The older brothers grew up as quarterbacks, comfortable with the forward pass like their uncles.
Then the third sibling came roaring along like a tornado and changed things up.
Cade Brownholtz emerged as a quarterback chaser, a run stopper, a defensive tyrant.
Brownholtz will pursue ball carriers one final time wearing a Jesuit High School helmet on Saturday afternoon in the 61st Optimist All-Star Football Classic at Sacramento State.
Brothers Calvin and Cole, both a Bee All-Metro quarterback leader at Jesuit in their day, have soaked in family time over the holidays, including North practice visits. Cole is playing quarterback on scholarship at Incarnate Word in San Antonio and has since resumed classes. Calvin is a signal caller on scholarship at University of Texas-El Paso, and he returns to school next week.
He will helping coach the North squad on Saturday, where he will also check out kid brother, who looks like big bro as a 6-foot-3 and 230-pound refrigerator-clearing, bench-pressing force of nature.
“And he’s still growing,” said Scott Brownholtz, father of the three sons and an assistant coach for the North team on Saturday. “Cade’s always been the bigger moose of the three boys.”
The moose has been loose for years. Brownholtz was a youth football star and then became a two-time first-team Bee All-Metro defensive end who also played a lot of outside linebacker. He is fast, instinctive, versatile and tough.
Brownholtz knows this sport, having studied it since about the time he could crawl, much like his brothers. With one twist.
“Growing up, I found fun in hitting people in football,” Brownholtz said. “Quarterback was never my calling like it was for my brothers. I felt like I needed to be a defensive player, to make tackles.”
He added, “It’s definitely been a great experience to be in this family – 24/7, I’m around football, and it’s awesome. It’s something I’m passionate about.”
Parents Scott and Heather have seen it all up close since the start, from toppled furniture from brotherly scrums to academic and gridiron success. So has John Volek, father of Heather and the North Optimist head coach.
“Since Cade was 3 years old, helping me decorate the Christmas tree, he’s known football,” Volek said. “He’d see the horse shoe on the Colts helmets on TV and the horn on the Rams helmet and knew the teams. He’s always loved this sport, just like his brothers.”
For years, the Brownholtz brothers have helped spot each other in a weight room that was constructed in a room next to the family home. Testosterone raged, gallons of Gatorade consumed, and the challenge was on, right on into the dining room.
Imagine the family scrum at the dinner table these days. Who wins the tussle for that last pork chop, that last slab of beef, the last heaping helping of mashed potatoes? The Brownholtz passers or the Brownholtz bruiser?
“Cole and Calvin need to watch out for Cade now because he muscles in for most of the meat now,” Volek said.
At big family gatherings, the talk is often on first downs and goal-line stops, of team play, leadership and life goals. This is a family of football, one in which athletics and competition have reaped rewards.
Volek can relate to trench play, and he has always appreciated quarterback excellence. Volek played center at Placer High, Sierra College and at Riverside, and his offenses while head coach at Fresno City College and later at Sacramento State were among the nation’s most creative and prolific.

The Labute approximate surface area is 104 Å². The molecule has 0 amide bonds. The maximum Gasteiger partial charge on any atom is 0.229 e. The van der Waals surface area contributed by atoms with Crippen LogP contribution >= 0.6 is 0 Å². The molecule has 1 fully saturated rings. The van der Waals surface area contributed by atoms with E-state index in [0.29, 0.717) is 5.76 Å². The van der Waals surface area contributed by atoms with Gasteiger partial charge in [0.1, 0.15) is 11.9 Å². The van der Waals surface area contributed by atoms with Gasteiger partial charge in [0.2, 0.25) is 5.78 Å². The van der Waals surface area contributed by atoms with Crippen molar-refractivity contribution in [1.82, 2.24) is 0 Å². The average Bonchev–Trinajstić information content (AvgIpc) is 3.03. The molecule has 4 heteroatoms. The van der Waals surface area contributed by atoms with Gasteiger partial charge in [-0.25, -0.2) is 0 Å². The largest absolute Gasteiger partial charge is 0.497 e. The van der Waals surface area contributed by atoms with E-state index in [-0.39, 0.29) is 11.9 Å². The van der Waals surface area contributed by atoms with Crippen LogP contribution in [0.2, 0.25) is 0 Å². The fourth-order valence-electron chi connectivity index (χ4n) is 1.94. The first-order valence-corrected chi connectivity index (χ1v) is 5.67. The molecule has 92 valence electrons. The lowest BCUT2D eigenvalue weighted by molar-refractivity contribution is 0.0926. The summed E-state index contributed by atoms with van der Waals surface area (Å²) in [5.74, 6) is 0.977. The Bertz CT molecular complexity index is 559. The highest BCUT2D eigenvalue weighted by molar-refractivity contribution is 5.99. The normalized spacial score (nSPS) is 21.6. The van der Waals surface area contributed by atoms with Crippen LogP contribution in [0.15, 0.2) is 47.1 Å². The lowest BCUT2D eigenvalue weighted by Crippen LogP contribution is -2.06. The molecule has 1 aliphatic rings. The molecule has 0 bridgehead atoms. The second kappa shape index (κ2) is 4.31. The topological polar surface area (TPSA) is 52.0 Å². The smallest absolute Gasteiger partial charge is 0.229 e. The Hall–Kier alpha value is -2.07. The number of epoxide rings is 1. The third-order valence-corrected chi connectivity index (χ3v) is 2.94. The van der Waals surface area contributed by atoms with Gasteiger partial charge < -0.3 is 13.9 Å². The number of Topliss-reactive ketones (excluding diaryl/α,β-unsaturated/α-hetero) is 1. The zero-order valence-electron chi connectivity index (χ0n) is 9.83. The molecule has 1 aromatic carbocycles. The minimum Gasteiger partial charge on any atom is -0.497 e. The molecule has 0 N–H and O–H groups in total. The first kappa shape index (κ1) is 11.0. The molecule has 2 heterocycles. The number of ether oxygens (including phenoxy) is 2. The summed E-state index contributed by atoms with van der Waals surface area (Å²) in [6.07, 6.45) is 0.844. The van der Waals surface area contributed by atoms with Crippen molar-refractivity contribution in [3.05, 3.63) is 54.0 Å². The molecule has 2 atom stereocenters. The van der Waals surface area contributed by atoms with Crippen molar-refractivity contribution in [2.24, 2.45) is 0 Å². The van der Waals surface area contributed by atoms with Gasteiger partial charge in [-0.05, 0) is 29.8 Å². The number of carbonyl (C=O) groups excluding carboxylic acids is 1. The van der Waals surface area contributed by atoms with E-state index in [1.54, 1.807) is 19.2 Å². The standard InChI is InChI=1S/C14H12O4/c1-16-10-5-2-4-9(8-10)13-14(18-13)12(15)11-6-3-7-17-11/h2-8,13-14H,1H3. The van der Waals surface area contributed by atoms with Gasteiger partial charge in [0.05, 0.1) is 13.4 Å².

Volek’s son, Joe, was an All-American quarterback when they were together at Fresno City in 1989. Joe later played at Montana State and became a program-turning head coach at El Dorado High. He is the offensive coordinator for the North Optimist.
Volek’s other son, Billy, was a star quarterback at Fresno State who logged nine NFL seasons. He lives in San Diego, where he raises a family and coaches youth football.
“The talent all comes from their mother, Vicki,” coach Volek said with a laugh. “I’m a proud dad and grandfather.”
Brownholtz is the lone defender of the family. He had 19 tackles for loss and four sacks as a Jesuit senior.
Part of his Thursday happenings on campus was visiting with coaches from Nevada and Oregon State. He will go on a recruiting trip to Oregon State next week, thankful for any chance he has to continue his playing career.
“I’m excited,” Brownholtz said. “I’ve only gotten better as a player. I’m looking forward to my future. I really feel like I’ve only scratched my potential.”
Scott can relate to the frustrations of the uncertainty of college ball. His prep days were in San Diego, where he had no scholarship offers as a senior.
He landed at Fresno City to play for Volek in 1990 and ‘91 and blossomed into a star center.
“I was one of those guys who was overlooked, who was still growing,” Scott said. “The only reason I became an All-American at Fresno City was because of John Volek. He developed me. He packaged me, sold me to coaches as a player who could help, and then I got 15 to 20 offers.”
Scott landed at Georgia, where he became a team captain. This was after he landed the girl of his dreams. She was Heather Volek then, an impact basketball player in her prep days at Clovis West for a 33-2 team. She is now the first-year basketball coach at St. Francis High in Sacramento, one of the storied programs in Northern California.
“I didn’t even know they were dating until halfway through the season when he played for me,” Volek said. “Then I told him he was a brave man!”
Said Scott Brownholtz, “He said I had to have stones to ask his daughter out, but if I could handle her, he had my blessing because she’s very independent!”
Continuing the family theme, St. Francis hosts rival Christian Brothers on Saturday night in the annual Holy Court basketball game. Team Brownholtz/Volek will be in attendance.